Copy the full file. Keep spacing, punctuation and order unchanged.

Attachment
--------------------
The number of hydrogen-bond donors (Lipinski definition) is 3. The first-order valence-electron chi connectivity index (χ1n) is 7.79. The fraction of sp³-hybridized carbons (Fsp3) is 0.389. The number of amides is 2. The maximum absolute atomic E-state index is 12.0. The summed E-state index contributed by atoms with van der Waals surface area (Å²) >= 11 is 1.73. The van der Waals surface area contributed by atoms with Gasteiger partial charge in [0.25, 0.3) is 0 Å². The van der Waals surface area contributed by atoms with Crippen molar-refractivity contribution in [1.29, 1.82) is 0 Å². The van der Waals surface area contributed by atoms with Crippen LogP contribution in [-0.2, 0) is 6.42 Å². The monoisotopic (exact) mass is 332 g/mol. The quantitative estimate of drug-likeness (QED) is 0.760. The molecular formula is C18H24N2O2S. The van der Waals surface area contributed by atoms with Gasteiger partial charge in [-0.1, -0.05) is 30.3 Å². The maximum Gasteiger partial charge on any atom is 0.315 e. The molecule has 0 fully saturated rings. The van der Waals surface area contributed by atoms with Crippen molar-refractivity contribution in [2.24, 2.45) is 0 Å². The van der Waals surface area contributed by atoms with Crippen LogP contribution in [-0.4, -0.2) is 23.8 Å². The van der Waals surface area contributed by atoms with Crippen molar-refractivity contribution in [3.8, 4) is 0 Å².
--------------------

The number of hydrogen-bond donors (Lipinski definition) is 3. The first-order valence-electron chi connectivity index (χ1n) is 7.79. The fraction of sp³-hybridized carbons (Fsp3) is 0.389. The number of amides is 2. The maximum absolute atomic E-state index is 12.0. The summed E-state index contributed by atoms with van der Waals surface area (Å²) >= 11 is 1.73. The van der Waals surface area contributed by atoms with Gasteiger partial charge in [0.25, 0.3) is 0 Å². The van der Waals surface area contributed by atoms with Crippen molar-refractivity contribution in [1.29, 1.82) is 0 Å². The van der Waals surface area contributed by atoms with Crippen LogP contribution in [-0.2, 0) is 6.42 Å². The monoisotopic (exact) mass is 332 g/mol. The quantitative estimate of drug-likeness (QED) is 0.760. The molecular formula is C18H24N2O2S. The van der Waals surface area contributed by atoms with Gasteiger partial charge in [-0.1, -0.05) is 30.3 Å². The maximum Gasteiger partial charge on any atom is 0.315 e. The molecule has 0 fully saturated rings. The van der Waals surface area contributed by atoms with Crippen molar-refractivity contribution in [2.24, 2.45) is 0 Å². The van der Waals surface area contributed by atoms with Crippen LogP contribution in [-0.4, -0.2) is 23.8 Å². The van der Waals surface area contributed by atoms with Crippen molar-refractivity contribution in [3.8, 4) is 0 Å².